Ellen Church poses standing in doorway of United Airlines Douglas DC-3 wearing an original stewardess uniform, circa 1930. File Photo courtesy of Smithsonian’s National Air and Space Museum
May 15 (UPI) -- As flight attendants learn to navigate new working conditions -- and potential job losses -- amid the coronavirus pandemic, Friday marks the anniversary of the flight that in many ways gave birth to the job as we know it today.
Ninety years ago on May 15, 1930, Ellen Church led the first group of what were then called "stewardesses" on a Boeing Air Transport -- now United Airlines -- flight. Church and three other young women served as flight attendants on the trek from San Francisco to Chicago, which took 20 hours and 13 stops for 14 passengers.
Four fresh flight attendants took over the flight during its leg from Cheyenne, Wyo., to Chicago.
Church wasn't just an ordinary flight attendant, though. Her desire to put her expertise and background as a pilot and nurse to use in the skies is part of what led to women taking over the flight attendant role.
Before she and the seven other inaugural flight attendants came into the picture, only men served the friendly skies -- both as pilots and in some cases, stewards. Sometimes pilots performed dual roles, flying the plane and handing out coffee and sandwiches.
Church initially wanted to be a pilot on commercial flights, but at the time, airlines only allowed men behind the yoke. Instead, she suggested women -- specifically nurses -- take over the role of flight attendants. She told BAT that nurses could better help new fliers through airsickness and be useful during any medical emergencies.
Having women in the role could also help put businessmen's fears of flying at ease -- perhaps 1930s-era men would put on a better show of bravery if a handful of fearless women hauled their luggage and served them coffee.
Church's argument was bolstered by a simultaneous suggestion by BAT official Steve Stimpson after a particularly rough flight. The turbulence meant the pilots were too busy to serve refreshments during the flight, so Stimpson took over the job of handing out drinks and sandwiches.
When he got back to the office, he told BAT management it needed to hire dedicated stewards.
Top brass took both ideas and began a trial program to have women serve as stewardesses. Church was tasked with training the new attendants and eventually wrote a manual on the position.
At the time, she was to ensure that all flight attendants weighed no more than 115 pounds and be no taller than 5 feet 4 inches. They also had to be registered nurses.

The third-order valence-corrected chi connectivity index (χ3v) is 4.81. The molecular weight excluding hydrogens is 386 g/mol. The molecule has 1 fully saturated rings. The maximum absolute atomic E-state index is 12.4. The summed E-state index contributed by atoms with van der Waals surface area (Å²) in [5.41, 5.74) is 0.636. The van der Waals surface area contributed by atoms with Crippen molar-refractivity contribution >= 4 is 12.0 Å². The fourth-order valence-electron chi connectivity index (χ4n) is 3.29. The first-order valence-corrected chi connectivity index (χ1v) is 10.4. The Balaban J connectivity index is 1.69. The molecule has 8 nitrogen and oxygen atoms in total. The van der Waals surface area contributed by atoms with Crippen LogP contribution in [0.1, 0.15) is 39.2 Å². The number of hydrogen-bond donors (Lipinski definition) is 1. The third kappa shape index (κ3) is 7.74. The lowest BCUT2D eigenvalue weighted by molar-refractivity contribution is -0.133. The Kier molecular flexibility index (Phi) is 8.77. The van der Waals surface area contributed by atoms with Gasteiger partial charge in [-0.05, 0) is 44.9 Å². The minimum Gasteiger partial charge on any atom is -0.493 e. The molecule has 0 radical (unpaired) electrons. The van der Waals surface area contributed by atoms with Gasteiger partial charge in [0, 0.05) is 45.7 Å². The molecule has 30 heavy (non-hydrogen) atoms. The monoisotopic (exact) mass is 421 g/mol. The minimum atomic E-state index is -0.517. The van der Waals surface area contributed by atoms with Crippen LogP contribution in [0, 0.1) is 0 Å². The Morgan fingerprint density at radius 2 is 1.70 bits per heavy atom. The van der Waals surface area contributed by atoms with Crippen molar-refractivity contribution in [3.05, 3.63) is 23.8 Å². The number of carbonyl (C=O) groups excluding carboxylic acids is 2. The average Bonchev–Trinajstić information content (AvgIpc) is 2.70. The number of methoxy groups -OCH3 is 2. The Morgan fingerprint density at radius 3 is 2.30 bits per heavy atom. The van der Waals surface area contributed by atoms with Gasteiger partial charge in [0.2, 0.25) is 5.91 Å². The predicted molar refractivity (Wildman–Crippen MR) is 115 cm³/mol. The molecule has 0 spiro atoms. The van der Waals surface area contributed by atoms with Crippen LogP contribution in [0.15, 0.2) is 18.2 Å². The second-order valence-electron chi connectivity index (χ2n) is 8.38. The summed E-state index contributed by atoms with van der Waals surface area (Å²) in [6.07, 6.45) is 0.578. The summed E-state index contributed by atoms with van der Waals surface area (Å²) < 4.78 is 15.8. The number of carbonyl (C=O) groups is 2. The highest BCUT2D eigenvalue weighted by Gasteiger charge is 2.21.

And while the job was a major step forward for women in the aviation industry, it still reeked of the patriarchy. Women couldn't be older than 25 and they had to quit if they got married.
After a three-month trial period, BAT decided to keep the flight attendants permanently and other airlines began hiring their own. For decades, the role was purely a female one, as is evidenced by the fact that the use of "stewardess" hung around until the 1970s, when airlines began hiring men again.
Church would only continue working for BAT for another 18 months, when a car crash ended her career. She later earned a nursing degree and served in the Army Nurse Corps during World War II. She died in 1965 from injuries sustained in a horseback riding fall, one month after she received the Amelia Earhart Memorial Award for her contribution to aviation.
Friday's milestone anniversary comes at a time modern flight attendants face an uncertain and potentially dangerous future. The head of the Association of Flight Attendants-CWA union last month called on the Trump administration to ban all leisure flights until the novel coronavirus has been contained.
"While this global system is integral to our modern economy, its essential inter-connectedness also provides a convenient pathway for opportunistic pathogens to hitch rides on unsuspecting crewmembers and travelers and spread all over the world," AFA International President Sara Nelson wrote in a letter to the administration.
"As some of the most frequent travelers, flight attendants feel a deep responsibility to ensure that our workplace risks of acquiring and spreading communicable diseases are minimized as much as possible."
Most flight attendants have held onto their jobs despite a sharp decline in air travel in recent months, thanks to a government bailout. Under the terms of the aid, airlines are required to keep employees on the payroll until at least October. After that, executives predict up to one-third of the sector's job could disappear.
"We have a lot of cash today, but we burned through about almost a billion dollars in the month of April as an example," Southwest Airlines CEO Gary Kelly told CNN this week.
Helene Becker, an airline analyst with financial services firm Cowen, said the industry could lose as many as 105,000 jobs out of roughly 750,000 pilots, flight attendants, baggage handlers and mechanics.
Bass Pro Shops marketing manager David Smith (R) carries a box of donated face masks into Mercy Health in Chesterfield, Mo., on May 13. The company is donating 1 million FDA-approved ASTM Level 1 Procedure Face Masks to healthcare workers and first responders working on the front lines of the pandemic. Photo by Bill Greenblatt/UPI | License Photo